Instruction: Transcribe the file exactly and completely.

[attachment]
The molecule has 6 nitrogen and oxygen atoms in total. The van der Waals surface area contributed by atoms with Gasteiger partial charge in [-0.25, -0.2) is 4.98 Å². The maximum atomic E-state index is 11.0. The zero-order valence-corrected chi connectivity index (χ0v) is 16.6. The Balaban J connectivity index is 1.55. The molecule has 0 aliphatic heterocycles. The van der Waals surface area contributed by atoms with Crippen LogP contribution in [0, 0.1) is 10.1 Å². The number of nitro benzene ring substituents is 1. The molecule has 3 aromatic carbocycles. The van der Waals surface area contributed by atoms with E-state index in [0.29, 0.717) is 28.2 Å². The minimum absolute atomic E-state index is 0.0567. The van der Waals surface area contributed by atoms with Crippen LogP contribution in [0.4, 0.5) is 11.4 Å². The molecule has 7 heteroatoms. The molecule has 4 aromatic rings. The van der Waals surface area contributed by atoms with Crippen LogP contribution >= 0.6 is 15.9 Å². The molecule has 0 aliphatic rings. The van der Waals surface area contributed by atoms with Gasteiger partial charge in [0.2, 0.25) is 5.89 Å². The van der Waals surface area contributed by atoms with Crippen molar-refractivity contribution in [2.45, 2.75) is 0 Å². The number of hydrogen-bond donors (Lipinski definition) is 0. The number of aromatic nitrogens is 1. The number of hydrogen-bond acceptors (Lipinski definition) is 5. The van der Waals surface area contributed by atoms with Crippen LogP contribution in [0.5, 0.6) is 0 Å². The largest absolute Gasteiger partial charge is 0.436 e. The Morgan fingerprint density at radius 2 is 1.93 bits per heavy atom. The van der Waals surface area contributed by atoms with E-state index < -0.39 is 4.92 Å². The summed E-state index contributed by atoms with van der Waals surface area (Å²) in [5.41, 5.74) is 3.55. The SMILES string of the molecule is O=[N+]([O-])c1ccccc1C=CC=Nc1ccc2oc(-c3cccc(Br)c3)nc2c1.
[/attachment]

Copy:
The molecule has 6 nitrogen and oxygen atoms in total. The van der Waals surface area contributed by atoms with Gasteiger partial charge in [-0.25, -0.2) is 4.98 Å². The maximum atomic E-state index is 11.0. The zero-order valence-corrected chi connectivity index (χ0v) is 16.6. The Balaban J connectivity index is 1.55. The molecule has 0 aliphatic heterocycles. The van der Waals surface area contributed by atoms with Crippen LogP contribution in [0, 0.1) is 10.1 Å². The number of nitro benzene ring substituents is 1. The molecule has 3 aromatic carbocycles. The van der Waals surface area contributed by atoms with E-state index in [0.29, 0.717) is 28.2 Å². The minimum absolute atomic E-state index is 0.0567. The van der Waals surface area contributed by atoms with Crippen LogP contribution in [0.4, 0.5) is 11.4 Å². The molecule has 7 heteroatoms. The molecule has 4 aromatic rings. The van der Waals surface area contributed by atoms with Crippen LogP contribution >= 0.6 is 15.9 Å². The molecule has 0 aliphatic rings. The van der Waals surface area contributed by atoms with Gasteiger partial charge in [0.2, 0.25) is 5.89 Å². The van der Waals surface area contributed by atoms with Crippen molar-refractivity contribution in [2.45, 2.75) is 0 Å². The number of hydrogen-bond donors (Lipinski definition) is 0. The number of aromatic nitrogens is 1. The number of hydrogen-bond acceptors (Lipinski definition) is 5. The van der Waals surface area contributed by atoms with Crippen LogP contribution in [0.5, 0.6) is 0 Å². The largest absolute Gasteiger partial charge is 0.436 e. The Morgan fingerprint density at radius 2 is 1.93 bits per heavy atom. The van der Waals surface area contributed by atoms with E-state index < -0.39 is 4.92 Å². The summed E-state index contributed by atoms with van der Waals surface area (Å²) in [5.41, 5.74) is 3.55. The SMILES string of the molecule is O=[N+]([O-])c1ccccc1C=CC=Nc1ccc2oc(-c3cccc(Br)c3)nc2c1.